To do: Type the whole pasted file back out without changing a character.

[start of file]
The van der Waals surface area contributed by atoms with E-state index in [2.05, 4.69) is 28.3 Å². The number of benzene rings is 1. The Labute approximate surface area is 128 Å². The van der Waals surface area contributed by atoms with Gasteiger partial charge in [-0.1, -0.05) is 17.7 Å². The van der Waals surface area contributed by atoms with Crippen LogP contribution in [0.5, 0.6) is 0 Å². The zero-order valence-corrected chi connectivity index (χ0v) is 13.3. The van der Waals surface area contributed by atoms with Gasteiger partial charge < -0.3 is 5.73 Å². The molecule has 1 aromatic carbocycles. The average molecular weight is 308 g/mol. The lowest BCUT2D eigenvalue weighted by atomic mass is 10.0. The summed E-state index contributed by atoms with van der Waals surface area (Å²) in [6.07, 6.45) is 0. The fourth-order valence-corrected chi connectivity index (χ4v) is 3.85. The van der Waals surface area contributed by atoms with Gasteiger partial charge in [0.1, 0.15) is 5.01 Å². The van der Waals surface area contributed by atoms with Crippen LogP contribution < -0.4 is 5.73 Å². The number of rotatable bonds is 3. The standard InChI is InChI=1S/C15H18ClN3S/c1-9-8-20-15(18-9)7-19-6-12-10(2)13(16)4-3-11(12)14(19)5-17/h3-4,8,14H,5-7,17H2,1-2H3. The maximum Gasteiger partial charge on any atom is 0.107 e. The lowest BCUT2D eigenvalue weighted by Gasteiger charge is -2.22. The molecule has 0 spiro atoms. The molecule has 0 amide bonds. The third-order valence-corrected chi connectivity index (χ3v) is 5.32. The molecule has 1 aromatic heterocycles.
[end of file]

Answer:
The van der Waals surface area contributed by atoms with E-state index in [2.05, 4.69) is 28.3 Å². The number of benzene rings is 1. The Labute approximate surface area is 128 Å². The van der Waals surface area contributed by atoms with Gasteiger partial charge in [-0.1, -0.05) is 17.7 Å². The van der Waals surface area contributed by atoms with Crippen LogP contribution in [0.5, 0.6) is 0 Å². The zero-order valence-corrected chi connectivity index (χ0v) is 13.3. The van der Waals surface area contributed by atoms with Gasteiger partial charge < -0.3 is 5.73 Å². The molecule has 1 aromatic carbocycles. The average molecular weight is 308 g/mol. The lowest BCUT2D eigenvalue weighted by atomic mass is 10.0. The summed E-state index contributed by atoms with van der Waals surface area (Å²) in [6.07, 6.45) is 0. The fourth-order valence-corrected chi connectivity index (χ4v) is 3.85. The van der Waals surface area contributed by atoms with Gasteiger partial charge in [0.1, 0.15) is 5.01 Å². The van der Waals surface area contributed by atoms with Crippen LogP contribution < -0.4 is 5.73 Å². The number of rotatable bonds is 3. The standard InChI is InChI=1S/C15H18ClN3S/c1-9-8-20-15(18-9)7-19-6-12-10(2)13(16)4-3-11(12)14(19)5-17/h3-4,8,14H,5-7,17H2,1-2H3. The maximum Gasteiger partial charge on any atom is 0.107 e. The lowest BCUT2D eigenvalue weighted by Gasteiger charge is -2.22. The molecule has 0 spiro atoms. The molecule has 0 amide bonds. The third-order valence-corrected chi connectivity index (χ3v) is 5.32. The molecule has 1 aromatic heterocycles.